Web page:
A new case and Joseph Evan Mackay

This week the preservation team put together a new encasement for the Koinonia room. This one features a teardrop window that was removed from the east rose window. In it you can find examples of almost every kind of damage inflicted on the panes: cracking, broken pieces, soft/bent leading, chips, losses, a poorly constructed patch, and several BB gun holes to top it off.

 

photo

Now on view in the Koinonia Room

In honor of the windows currently under restoration, here is a bit more information about the creator of our stained glass windows, Joseph Evan Mackay. Many thanks to Bob Kalayjian who spent countless hours putting together such a wonderful trove of information!

 

sketches-for-window-copy

Sketches for east rose window angels, Joseph Evan Mackay, 1913.

Joseph Evan Mackay was a Scottish emigrant born in the 1864 who moved to New York City in 1884. He worked with John LaFarge for three years until he began working at Tiffany Glass and Decorating Company. His time at Tiffany was tumultuous. He later sued the company in 1897 for a $17,000 commission he had earned.[1] It is unknown whether or not he was successful in his suit.

tiffany

Magnolia and Irises, 1908, Tiffany Glass, Co. Now at the Metropolitan Museum in New York.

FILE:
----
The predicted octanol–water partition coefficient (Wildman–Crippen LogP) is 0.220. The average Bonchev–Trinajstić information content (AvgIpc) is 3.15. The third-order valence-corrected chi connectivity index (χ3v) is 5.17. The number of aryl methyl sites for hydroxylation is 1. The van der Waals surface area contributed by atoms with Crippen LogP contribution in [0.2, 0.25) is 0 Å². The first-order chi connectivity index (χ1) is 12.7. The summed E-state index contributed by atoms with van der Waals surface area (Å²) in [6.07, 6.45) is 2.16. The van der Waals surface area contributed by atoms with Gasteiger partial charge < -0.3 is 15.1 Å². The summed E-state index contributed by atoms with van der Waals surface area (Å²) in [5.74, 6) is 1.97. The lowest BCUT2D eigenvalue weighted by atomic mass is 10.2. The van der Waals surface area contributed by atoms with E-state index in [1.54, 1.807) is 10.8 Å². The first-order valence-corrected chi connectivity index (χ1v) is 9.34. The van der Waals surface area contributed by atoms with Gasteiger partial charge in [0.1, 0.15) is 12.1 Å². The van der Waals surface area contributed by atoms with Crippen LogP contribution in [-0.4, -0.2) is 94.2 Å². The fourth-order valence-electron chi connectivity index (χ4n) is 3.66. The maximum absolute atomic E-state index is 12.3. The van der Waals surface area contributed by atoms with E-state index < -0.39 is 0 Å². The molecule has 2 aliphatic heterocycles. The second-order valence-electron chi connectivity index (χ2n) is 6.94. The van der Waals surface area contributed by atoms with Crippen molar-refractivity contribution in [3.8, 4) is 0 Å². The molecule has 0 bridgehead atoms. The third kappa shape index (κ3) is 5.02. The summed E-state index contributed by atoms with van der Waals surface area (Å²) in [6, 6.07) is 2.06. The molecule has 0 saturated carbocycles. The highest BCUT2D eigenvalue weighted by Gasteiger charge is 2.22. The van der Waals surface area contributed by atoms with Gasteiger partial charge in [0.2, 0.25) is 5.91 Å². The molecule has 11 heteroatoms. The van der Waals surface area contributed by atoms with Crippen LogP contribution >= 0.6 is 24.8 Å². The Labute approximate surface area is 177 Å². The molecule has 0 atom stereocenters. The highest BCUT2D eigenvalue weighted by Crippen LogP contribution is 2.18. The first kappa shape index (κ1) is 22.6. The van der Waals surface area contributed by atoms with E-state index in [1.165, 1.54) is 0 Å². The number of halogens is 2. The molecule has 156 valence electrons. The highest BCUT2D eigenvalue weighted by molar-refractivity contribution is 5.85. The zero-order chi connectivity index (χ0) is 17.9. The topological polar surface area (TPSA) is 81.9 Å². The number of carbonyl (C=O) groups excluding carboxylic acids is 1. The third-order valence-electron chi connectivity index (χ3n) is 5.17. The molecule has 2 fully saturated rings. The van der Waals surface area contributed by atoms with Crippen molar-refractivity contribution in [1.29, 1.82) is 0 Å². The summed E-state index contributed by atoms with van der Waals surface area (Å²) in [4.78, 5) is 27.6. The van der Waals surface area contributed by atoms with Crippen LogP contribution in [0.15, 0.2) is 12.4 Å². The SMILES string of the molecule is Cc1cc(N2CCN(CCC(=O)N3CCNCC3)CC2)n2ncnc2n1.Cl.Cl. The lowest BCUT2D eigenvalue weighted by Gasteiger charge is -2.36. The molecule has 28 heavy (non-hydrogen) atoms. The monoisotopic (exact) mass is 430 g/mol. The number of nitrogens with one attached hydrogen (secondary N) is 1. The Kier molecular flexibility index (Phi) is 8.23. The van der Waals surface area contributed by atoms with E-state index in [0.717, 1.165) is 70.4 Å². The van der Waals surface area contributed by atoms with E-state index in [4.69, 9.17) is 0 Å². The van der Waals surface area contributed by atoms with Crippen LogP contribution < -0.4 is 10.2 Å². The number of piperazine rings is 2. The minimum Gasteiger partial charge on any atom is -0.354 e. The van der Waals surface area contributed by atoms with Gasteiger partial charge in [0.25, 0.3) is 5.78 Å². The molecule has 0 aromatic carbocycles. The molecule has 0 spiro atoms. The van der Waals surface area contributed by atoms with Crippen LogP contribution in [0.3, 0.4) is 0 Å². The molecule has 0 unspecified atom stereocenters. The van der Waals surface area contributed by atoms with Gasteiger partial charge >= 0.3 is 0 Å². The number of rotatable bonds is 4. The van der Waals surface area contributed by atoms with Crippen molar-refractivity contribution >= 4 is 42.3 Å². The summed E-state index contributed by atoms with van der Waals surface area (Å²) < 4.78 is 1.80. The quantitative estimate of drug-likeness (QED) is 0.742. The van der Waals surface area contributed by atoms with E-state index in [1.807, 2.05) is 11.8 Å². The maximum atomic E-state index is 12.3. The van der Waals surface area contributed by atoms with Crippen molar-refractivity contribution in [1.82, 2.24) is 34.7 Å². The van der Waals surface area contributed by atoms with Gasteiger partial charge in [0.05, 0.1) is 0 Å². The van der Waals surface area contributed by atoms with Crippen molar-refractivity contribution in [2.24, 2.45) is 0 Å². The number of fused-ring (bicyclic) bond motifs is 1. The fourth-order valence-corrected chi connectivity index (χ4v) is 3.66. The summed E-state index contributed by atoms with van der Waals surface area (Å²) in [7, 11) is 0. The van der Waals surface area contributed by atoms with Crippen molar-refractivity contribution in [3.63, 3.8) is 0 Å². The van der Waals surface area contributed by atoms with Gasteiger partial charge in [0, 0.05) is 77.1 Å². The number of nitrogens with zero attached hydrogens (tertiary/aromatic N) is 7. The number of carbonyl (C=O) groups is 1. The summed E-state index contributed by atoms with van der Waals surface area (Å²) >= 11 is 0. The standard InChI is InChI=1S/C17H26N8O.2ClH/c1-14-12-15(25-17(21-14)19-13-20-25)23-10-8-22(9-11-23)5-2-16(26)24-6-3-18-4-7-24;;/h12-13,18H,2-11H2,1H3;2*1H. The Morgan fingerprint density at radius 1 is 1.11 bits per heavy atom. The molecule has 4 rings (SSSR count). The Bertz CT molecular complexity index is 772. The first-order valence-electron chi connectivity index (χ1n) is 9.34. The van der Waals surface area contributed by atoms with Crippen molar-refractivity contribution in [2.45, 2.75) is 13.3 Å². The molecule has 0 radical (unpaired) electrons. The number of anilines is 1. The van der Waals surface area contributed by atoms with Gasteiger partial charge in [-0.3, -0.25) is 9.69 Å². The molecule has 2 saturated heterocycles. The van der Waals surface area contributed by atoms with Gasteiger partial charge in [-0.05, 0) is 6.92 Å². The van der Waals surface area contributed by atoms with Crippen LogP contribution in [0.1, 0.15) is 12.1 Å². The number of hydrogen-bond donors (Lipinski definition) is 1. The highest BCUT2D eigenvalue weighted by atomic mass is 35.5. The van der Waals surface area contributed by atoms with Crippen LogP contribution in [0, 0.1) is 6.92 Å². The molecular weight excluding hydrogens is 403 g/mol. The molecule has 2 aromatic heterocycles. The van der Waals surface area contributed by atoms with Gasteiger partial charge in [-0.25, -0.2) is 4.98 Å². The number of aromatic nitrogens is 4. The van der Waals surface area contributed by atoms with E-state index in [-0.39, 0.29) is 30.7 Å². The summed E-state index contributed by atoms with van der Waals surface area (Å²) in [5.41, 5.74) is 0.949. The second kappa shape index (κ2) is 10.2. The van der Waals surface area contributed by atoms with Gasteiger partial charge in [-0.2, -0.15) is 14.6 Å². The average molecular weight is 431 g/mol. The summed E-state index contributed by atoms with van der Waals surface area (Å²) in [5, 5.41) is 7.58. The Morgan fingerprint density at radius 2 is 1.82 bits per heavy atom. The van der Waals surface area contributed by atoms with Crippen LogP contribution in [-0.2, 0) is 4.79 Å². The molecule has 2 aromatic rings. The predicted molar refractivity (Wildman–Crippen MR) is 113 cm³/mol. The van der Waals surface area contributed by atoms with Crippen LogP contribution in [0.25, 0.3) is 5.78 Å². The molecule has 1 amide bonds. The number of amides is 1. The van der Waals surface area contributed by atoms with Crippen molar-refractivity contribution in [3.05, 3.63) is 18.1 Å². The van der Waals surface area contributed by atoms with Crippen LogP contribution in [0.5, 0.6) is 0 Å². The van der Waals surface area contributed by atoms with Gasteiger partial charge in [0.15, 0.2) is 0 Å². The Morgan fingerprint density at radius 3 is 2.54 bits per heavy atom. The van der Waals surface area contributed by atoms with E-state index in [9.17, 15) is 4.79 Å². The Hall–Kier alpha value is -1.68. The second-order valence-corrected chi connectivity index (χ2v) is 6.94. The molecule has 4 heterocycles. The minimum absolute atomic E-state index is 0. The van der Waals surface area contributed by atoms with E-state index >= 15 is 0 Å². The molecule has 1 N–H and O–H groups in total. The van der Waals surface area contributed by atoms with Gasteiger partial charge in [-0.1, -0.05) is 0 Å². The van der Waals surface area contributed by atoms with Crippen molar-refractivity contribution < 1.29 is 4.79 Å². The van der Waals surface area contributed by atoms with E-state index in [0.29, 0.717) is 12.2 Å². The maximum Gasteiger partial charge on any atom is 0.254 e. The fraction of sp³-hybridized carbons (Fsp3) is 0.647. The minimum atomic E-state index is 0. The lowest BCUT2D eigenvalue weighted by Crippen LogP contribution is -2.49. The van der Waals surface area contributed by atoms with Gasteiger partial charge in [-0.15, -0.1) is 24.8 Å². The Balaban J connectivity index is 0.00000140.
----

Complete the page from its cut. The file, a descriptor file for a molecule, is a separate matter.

By the early 1900’s he had moved to San Francisco where he began to distinguish himself by diverging from traditional European iconography and including Western naturalistic imagery. He left the bay area after a few years and moved down to Los Angeles. In 1905 the Los Angeles Times reported a strike at his warehouse over his hiring of a Japanese glassmaker he knew from his time at Tiffany in New York.[2]

 

mackay-view-from-tiburon-copy

Bay as seen from Tiburon (1904) by Joseph Evan Mackay. Now in the Minnesota Marine Art Museum in  Winona, Minnesota.

 

 

His liberal politics must have endeared him to the relatively young First Congregational Church of Long Beach. He was hired in 1913 to design all of the stained glass and interior spaces. He continued creating art glass in California until his death in 1938. He is buried in Beverly Hills.

[1] Paint, oil and drug review Vol. 24 No. 1. July 7, 1897 Chicago: D. Van Ness Pub. Co.

[2] Wouldn’t work with any Jap.” The Los Angeles Times. August, 13, 1905. [Los Angeles, Calif.]: Times-Mirror Co.

 

 

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